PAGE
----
Collaborating to Combat Structural Racism from the Classroom
Public Health’s Sonja Mackenzie and Women’s and Gender Studies’ Sharmila Lodhia partnered to educate and engage students on issues of structural racism.
By Sarah Stoddard ’23
In the wake of the murder of George Floyd in spring of 2020, Sonja Mackenzie (Public Health) knew something had to be done to combat the ongoing racialized violence that exists in the country. Mackenzie wanted to do much more than perform allyship, so she decided to create a seminar dedicated to the topic in order to center students in this critical issue. “I really wanted to make sure that this was a course that was cross-disciplinary and at the nexus of various forms of interrogation including critical race theory, legal scholarship, public health, and humanities,” she says. To do this, she decided to collaborate with Sharmila Lodhia (Women’s and Gender Studies) with whom she had worked before and felt a remarkable synergy.
Mackenzie and Lodhia entered this collaboration with the mindset that this would be a learning experience for both them and the students. “We came to the course from a place of humility, knowing what we know and don’t know, and figuring out how we could fill in the holes collectively with a set of students,” Lodhia says. The course, offered in Fall 2020 and cross-listed as PHSC/WGST 187, was designed to address patterns of racial discrimination through case studies in education, criminal justice, health, policing, and more. Mackenzie and Lodhia formulated a purposeful organization of the course that would bring students essential content on the issue and allow them to engage with and think critically about the material. Most importantly, Mackenzie and Lodhia wanted to encourage students to take the theory and concepts from the course and apply them to real-world issues outside of the classroom.
The different areas of expertise that Mackenzie and Lodhia brought to the collaboration allowed them to provide several unique perspectives on the issue of structural racism. Faizah Shyanguya ’21 (Public Health Science) reflects on her experience in the seminar and its unique co-taught style. “Dr. Mackenzie has a public health background which helped me understand racism as a public health issue and a structural determinant of health,” she says. “Dr. Lodhia has a law and women’s and gender studies background which helped in my understanding of many of the legal/policy cases that either perpetuated or pushed back against racism.”
One of the main goals of the course was to prompt critical discussions about racial justice. “Our in-class activities and our final project allowed us to go in-depth about the role that each of us has in achieving racial justice, including educating ourselves and others,” Shyanguya explains. For their final projects, small groups of students were challenged to create action-oriented advocacy projects that addressed structural racism in a specific domain and produced anti-racist material. Two students, Hannah Rubens ’21 (Public Health) and Amelia Wheaton ’21 (Public Health), produced an exceptional project, a website called The Legacy of Redlining in San Jose, that has gone on to receive grant funding to be developed as an environmental justice tool for local community organizations, noted Mackenzie and Lodhia.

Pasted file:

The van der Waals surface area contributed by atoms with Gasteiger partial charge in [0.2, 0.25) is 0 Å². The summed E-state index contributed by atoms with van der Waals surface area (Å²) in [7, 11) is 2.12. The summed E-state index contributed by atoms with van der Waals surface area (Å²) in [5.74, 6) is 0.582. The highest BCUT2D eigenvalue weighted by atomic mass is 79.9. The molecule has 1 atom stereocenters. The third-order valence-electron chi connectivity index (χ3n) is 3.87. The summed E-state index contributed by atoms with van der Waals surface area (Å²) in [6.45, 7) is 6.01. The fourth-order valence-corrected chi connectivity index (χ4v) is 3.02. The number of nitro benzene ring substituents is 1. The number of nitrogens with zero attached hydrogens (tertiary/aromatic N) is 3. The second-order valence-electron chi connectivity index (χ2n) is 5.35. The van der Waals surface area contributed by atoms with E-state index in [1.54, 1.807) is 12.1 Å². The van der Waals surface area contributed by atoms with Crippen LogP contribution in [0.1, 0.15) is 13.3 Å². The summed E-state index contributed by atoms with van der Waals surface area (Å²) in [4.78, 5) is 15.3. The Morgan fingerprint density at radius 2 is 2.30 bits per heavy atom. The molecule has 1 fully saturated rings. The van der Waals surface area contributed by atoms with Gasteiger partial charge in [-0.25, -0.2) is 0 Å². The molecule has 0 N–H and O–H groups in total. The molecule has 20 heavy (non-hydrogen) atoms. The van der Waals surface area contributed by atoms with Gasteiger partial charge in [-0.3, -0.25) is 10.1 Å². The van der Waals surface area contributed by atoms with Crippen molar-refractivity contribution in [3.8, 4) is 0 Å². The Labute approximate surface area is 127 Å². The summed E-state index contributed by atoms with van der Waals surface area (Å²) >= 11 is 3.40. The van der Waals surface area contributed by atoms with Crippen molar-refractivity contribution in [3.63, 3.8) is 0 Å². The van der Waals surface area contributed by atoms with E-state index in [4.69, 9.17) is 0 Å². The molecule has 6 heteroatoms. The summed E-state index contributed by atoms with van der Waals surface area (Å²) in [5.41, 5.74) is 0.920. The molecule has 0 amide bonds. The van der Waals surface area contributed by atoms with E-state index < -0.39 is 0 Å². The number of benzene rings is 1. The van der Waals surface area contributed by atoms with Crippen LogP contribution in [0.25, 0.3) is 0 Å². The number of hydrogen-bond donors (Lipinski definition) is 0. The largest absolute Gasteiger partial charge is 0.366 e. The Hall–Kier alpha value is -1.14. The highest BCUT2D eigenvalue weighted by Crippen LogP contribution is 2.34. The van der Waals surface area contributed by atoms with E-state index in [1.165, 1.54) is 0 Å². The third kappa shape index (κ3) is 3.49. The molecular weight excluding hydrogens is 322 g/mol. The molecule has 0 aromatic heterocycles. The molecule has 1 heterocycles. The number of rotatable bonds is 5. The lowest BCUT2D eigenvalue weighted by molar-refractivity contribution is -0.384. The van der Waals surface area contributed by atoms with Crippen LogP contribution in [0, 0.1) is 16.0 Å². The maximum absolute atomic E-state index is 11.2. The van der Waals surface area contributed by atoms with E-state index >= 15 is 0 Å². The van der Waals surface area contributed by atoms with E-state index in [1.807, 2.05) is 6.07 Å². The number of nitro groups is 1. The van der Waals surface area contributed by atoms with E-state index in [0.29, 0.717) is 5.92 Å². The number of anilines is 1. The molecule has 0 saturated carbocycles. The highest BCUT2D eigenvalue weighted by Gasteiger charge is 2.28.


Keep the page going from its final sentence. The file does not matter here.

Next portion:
A unique aspect of the course was that it could be applied not only in large-scale, global contexts, but also to important discussions taking place within the university. “We’re thinking about these issues not only in the outside world as they are manifesting globally and nationally, but also within the university context,” Lodhia says. Learning about combatting structural racism on a large scale gave students critical insight into how to solve smaller-scale issues they observed in their own lives. Because the purpose of the class was to understand how racism operates systemically, this individualized perspective was essential. “This course was really about an intervention at the institutional level,” Mackenzie explains. She knew students were in search of more accountability on the part of the institution, more support during this difficult time, and more access to course content that could give them the knowledge they needed as young activists to create change.
Mackenzie and Lodhia hope to offer this course again in the future as just one more way to continue giving students the tools they need to make a positive difference in the world. “My hope for this class is that we can launch forward into the world beyond SCU as a cohort of critical thinkers and doers,” Mackenzie says. “As people who don't just have the ability to understand the scholarship, but who can actually use it for the kinds of actions that are necessary in order to shift the system and challenge the structures of racism that persist. No matter what field the students are moving into, there will be ways, no matter how small or how all-encompassing, for people to be able to do that.”